|Planning Agency||Greater Hyderabad Municipal Corporation, Hyderabad Metropolitan Development Authority|
|Language(s)||Telugu, Urdu, Hindi, English|
|Time zone||IST (UTC+5:30)|
|Area||7,073 square kilometres (2,731 sq mi)|
Hyderabad (pronounced (// (listen) HY-dər-ə-baad)) is the largest capital of the state of Telangana. At over 12.2 million, it has the largest population of any city in the state Hyderabad is an A-1 city under the terms of development priorities. It is also known as city of pearls or city of Nizams. The people of Hyderabad are called Hyderabadis.
Hyderabad was founded in 1591 AD by Sultan Muhammad Quli Qutb Shah on the banks of river Musi. It was later ruled by the Mughal governor Nizam Asaf Jah I who then founded the Asaf Jahi Dynasty (Also known as The Nizams). There were a total of 10 Nizams with the last one being Osman Ali Khan, Asaf Jah VII.
The city is home to the Ramoji Film City which spans an area of over 2,000 acres (8.1 km2; 3.1 sq mi). The movieindustry here is called The Hyderabad Deccan Urdu film industry (also known as Deccanwood).
History[change | change source]
Archaeologists have found Iron Age sites in Hyderabad that are 2,500 years old. These sites have been found near Haythnagar and Ramoji Film City, and have burials and tools. The Qutub Shahi kings ruled Hyderabad till 1687 when the city was taken over by the Mughals. Muhammad Quli Qutub Shah was a Qutub Shahi ruler who ordered the construction of the Charminar as a mosque. Nawab Abdul Hassan Shah who is popularly known as Tanisha was the last Qutub Shahi ruler of Hyderabad before Aurangzeb captured it in 1687. Asaf Jah was declared the governor of Hyderabad by Aurangzeb. This is how the Asaf Jahi Dynasty began which ruled Hyderabad till 1948.
Hyderabad became a princely state in 1947 after collaboration with India. But soon the Nizam had to sign an Instrument of Accession to the Union of India so that Hyderabad becomes a part of India. On 1 November 1956, the province of Hyderabad was divided into Karnataka, Maharashtra and Andhra Pradesh on the basis of language. So, Hyderabad came into the Telugu speaking community and thus became the capital of Andhra Pradesh. The state of Telangana was formed on 2 June 2014 and separated from Andhra Pradesh retaining Hyderabad as it's capital.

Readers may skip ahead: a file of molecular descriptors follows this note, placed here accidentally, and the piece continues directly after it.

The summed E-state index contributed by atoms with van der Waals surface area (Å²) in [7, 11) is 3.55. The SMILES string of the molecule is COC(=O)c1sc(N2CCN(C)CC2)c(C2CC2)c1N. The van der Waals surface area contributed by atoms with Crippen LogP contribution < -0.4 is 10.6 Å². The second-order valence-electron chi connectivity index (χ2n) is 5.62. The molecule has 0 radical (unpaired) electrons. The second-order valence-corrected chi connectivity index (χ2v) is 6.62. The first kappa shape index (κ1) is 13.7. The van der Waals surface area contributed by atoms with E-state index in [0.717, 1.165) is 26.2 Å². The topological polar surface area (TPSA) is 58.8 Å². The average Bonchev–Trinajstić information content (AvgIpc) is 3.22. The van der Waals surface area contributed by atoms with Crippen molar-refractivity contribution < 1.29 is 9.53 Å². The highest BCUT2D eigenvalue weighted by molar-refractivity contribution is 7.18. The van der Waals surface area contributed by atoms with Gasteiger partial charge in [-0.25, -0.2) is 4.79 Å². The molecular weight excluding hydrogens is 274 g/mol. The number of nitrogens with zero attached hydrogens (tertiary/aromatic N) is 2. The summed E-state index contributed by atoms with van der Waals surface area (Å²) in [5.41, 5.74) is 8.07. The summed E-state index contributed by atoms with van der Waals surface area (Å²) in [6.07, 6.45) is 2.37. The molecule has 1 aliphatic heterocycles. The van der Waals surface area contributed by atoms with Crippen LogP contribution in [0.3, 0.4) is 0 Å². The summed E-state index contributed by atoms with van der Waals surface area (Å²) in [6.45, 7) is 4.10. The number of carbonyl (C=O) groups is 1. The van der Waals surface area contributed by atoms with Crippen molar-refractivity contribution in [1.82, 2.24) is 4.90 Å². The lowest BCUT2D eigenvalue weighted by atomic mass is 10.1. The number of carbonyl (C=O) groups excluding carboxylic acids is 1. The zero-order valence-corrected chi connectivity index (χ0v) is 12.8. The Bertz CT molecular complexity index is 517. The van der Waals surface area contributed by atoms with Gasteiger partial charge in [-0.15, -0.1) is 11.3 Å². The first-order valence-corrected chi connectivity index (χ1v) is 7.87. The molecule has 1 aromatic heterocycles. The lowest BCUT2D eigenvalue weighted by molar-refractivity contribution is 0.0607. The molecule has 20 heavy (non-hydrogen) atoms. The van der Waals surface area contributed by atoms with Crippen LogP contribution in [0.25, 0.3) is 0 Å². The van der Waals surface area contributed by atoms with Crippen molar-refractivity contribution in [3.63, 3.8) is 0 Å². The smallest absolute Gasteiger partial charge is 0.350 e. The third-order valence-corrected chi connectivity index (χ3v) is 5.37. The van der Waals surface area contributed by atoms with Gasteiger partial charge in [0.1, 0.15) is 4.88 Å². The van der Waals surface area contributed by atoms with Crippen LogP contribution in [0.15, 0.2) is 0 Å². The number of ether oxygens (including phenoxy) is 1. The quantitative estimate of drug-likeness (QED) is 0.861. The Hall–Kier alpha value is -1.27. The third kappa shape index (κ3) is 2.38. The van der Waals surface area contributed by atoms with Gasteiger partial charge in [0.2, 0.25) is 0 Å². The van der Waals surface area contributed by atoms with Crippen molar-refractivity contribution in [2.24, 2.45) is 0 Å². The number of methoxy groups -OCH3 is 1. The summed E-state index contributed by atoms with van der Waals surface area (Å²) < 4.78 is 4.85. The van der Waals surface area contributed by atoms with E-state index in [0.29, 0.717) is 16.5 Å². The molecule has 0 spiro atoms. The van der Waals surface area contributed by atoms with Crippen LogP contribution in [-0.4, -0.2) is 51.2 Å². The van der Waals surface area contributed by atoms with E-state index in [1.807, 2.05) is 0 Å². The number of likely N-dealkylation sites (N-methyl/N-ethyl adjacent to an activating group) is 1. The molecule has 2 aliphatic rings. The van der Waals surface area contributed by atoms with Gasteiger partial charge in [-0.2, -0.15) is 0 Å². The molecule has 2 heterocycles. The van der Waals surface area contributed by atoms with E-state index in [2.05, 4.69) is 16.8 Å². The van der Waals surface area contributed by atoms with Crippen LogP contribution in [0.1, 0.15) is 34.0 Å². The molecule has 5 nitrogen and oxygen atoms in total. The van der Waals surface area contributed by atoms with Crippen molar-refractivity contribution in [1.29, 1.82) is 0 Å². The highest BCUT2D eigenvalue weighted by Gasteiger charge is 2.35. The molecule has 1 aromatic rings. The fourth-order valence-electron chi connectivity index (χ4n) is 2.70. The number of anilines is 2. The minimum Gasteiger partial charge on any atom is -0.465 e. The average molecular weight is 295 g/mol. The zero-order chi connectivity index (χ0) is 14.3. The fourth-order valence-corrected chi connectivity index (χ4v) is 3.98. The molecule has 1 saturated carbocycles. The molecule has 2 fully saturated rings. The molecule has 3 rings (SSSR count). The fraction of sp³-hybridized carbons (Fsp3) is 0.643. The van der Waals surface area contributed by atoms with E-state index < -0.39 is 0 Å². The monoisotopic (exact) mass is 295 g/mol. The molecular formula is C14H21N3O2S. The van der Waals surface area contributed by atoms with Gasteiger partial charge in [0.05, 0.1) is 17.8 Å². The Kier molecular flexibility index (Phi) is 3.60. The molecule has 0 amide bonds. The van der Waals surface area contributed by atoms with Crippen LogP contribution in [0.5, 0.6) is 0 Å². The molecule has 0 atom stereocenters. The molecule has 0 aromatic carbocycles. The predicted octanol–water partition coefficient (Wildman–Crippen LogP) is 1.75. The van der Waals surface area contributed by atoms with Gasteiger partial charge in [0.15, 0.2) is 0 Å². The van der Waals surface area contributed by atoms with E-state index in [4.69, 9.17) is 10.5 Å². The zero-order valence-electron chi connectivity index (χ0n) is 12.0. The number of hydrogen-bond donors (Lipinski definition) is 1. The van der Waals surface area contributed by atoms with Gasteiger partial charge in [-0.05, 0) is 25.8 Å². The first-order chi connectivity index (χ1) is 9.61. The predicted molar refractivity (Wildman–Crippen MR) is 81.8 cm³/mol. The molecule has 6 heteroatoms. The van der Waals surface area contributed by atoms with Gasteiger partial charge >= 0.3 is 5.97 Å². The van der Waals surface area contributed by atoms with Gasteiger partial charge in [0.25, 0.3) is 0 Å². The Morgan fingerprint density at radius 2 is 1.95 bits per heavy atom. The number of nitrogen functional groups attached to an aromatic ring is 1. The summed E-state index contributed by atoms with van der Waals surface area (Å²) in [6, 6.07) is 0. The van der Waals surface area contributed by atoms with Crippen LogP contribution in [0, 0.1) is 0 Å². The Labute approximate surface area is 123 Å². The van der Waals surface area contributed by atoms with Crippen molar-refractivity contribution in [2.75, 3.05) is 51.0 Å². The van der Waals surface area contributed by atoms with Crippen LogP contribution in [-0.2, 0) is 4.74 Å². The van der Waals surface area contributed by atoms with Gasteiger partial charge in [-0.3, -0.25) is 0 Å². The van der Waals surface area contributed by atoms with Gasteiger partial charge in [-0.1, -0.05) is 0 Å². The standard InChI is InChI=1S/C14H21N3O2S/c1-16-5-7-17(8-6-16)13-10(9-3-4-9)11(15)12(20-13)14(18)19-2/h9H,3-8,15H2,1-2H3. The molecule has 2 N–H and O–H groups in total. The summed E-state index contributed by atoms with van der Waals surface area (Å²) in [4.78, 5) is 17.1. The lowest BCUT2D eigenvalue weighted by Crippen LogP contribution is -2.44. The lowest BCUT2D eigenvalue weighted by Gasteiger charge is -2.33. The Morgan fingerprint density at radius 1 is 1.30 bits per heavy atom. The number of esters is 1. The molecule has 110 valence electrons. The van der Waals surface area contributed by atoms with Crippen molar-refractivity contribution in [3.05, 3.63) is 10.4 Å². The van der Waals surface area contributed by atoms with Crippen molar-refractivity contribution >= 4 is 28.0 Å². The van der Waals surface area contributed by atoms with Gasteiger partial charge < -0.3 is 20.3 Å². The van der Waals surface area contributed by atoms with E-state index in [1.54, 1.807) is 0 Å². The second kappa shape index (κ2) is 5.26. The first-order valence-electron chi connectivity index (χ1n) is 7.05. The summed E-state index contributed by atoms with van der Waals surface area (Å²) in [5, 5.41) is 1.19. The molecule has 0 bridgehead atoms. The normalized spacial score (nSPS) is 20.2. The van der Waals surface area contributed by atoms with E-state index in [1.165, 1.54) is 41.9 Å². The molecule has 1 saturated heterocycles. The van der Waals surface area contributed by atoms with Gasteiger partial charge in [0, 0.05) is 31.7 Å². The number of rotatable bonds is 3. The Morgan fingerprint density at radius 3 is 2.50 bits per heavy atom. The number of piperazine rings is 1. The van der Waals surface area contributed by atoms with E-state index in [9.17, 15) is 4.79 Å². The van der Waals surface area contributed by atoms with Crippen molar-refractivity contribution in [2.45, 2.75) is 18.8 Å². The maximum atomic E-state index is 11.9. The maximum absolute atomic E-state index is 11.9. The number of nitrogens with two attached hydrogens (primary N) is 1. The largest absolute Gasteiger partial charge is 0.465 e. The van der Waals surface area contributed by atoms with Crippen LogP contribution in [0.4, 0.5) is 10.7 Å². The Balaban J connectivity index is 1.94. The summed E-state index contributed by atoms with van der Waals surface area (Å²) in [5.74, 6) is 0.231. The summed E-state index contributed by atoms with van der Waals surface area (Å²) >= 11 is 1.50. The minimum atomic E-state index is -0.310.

The city has now developed in fields of IT with four IT colleges including JNTU (Jawaharlal Nehru's Technological University ). The rise of International Airport and real estate has a major impact on the development of Hyderabad.
Geography[change | change source]
Hyderabad is situated at the Deccan Plateau, 500 meters above the sea level and most of the area is rocky. Paddy is the main crop grown and other crops include Bengal gram, groundnut, sugar cane and sunflower. Hyderabad was found on the banks of Musi river in 1591. Today that area is known as old city where Mecca Masjid and Hussain Sagar Lake exist. The area has many official buildings and that area is very old. From the recent time, Hyderabad has been merged with Secunderabad. This has led a large, united and populous city with many villages surrounding it.
Climate[change | change source]
Hyderabad has a hot, wet and dry climate. The monsoon or rainy season is from late June until late October. On average, 32 inches of rain falls on the city each year. The highest temperature ever recorded was 51.5 °C (113.9 °F) on 2 June 1966. The lowest recorded temperature was 1.1 °C (43 °F) on 8 January 1946. It is cooler in the evenings and mornings because the city is high above sea level.
Population[change | change source]
The city has a population of over four million. Hindus form the majority while Muslims are 40% of the population. The Muslim community of Hyderabad is largest in Telangana. Muslims are mainly located in and around the old city. Christians are small in number in the city. Famous churches include those around Abids and Secunderabad like St. Joseph's Cathedral.
Culture[change | change source]
Architecture[change | change source]
Charminar is actually founded as a Mosque and later by archaeological department changed into a monument. Charminar has long been the icon of Hyderabad. The name means "Four minarets". The towers rise to a height of 48.7 m above the ground. There is a mosque with 45 prayer spaces in the upper storeys of the building.
The Golconda Fort was the capital of the Qutb Shahi kingdom. In the 16th century, it was the center of a busy diamond trade. The outer wall of the fort is 10 km around.